In 2020, 34 organic hybrids representing 6 commercial brands were submitted for evaluation in the Organic Corn Performance Test. The tests were conducted on certified organic fields at Apple Creek (West Badger Farm) and Wooster (Fry Farm) in Wayne County and Lindsey in Sandusky County and were intensively managed for nutrients and weed control. Each hybrid entry was evaluated using four replications per site in a randomized complete block design. Hybrids were planted either in an early or full season maturity trial based on relative maturity information provided by the companies. The relative maturity of hybrid entries in the early maturity trial were 106 days or earlier; the relative maturity of hybrid entries in the full season trial were 107 days or later. The planting rate was 34,000 seeds/acre with a final stand target of 30,000 – 31,000 plants/acre. Soil amendments were applied according to recommended cultural practices for obtaining optimum grain yields.
The Organic OCPT fields were planted in late May/early June into fields with good soil moisture. Rainfall was extremely variable from mid-June through mid-August. Adequate rainfall the end of August and early September combined with above average temperatures later in the season were favorable for corn development and extended the grain fill period well into October.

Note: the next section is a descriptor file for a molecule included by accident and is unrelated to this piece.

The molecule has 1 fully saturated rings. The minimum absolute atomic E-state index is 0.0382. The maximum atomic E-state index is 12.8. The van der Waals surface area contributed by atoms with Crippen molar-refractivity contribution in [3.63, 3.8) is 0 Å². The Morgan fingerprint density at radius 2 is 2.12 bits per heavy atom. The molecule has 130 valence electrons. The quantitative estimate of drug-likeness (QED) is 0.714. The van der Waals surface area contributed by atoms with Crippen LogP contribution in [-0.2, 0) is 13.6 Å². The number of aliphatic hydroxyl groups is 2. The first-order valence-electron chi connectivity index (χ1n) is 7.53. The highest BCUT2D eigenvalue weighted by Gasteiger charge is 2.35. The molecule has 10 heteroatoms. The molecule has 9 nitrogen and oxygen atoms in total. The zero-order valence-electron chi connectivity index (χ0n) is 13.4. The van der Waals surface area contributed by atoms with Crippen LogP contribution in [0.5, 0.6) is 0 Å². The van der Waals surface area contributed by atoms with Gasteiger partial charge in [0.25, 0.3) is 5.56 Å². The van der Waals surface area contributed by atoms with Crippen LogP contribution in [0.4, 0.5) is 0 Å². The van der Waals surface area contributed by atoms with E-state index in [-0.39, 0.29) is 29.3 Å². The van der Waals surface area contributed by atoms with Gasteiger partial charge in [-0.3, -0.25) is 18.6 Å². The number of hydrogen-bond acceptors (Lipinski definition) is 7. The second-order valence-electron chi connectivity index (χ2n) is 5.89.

In 2020, Organic OCPT yields exceeded expectations. Averaged across hybrid entries in the early and full season tests, yields were 206 bu/A. Yields at individual test sites, averaged across hybrid entries in the early and full season tests, ranged from 191 bu/A at Lindsey to 222 bu/A at Apple Creek. Results for the Wooster site are not presented due to heavy rains immediately after planting reducing stands and limiting early weed control which created variability within the test plot field.
Confidence in test results increases with the number of years and the number of locations in which the hybrid was tested. Look for consistency in a hybrid’s performance across a range of environmental conditions. Yield, standability, grain moisture, and other comparisons should be made between hybrids of similar maturity to determine those best adapted to your farm. Results of the crop performance trials for 2020 are available online at: http://www.oardc.ohio-state.edu/organiccorntrials. Hybrids can be sorted by yield, brand, and other variables.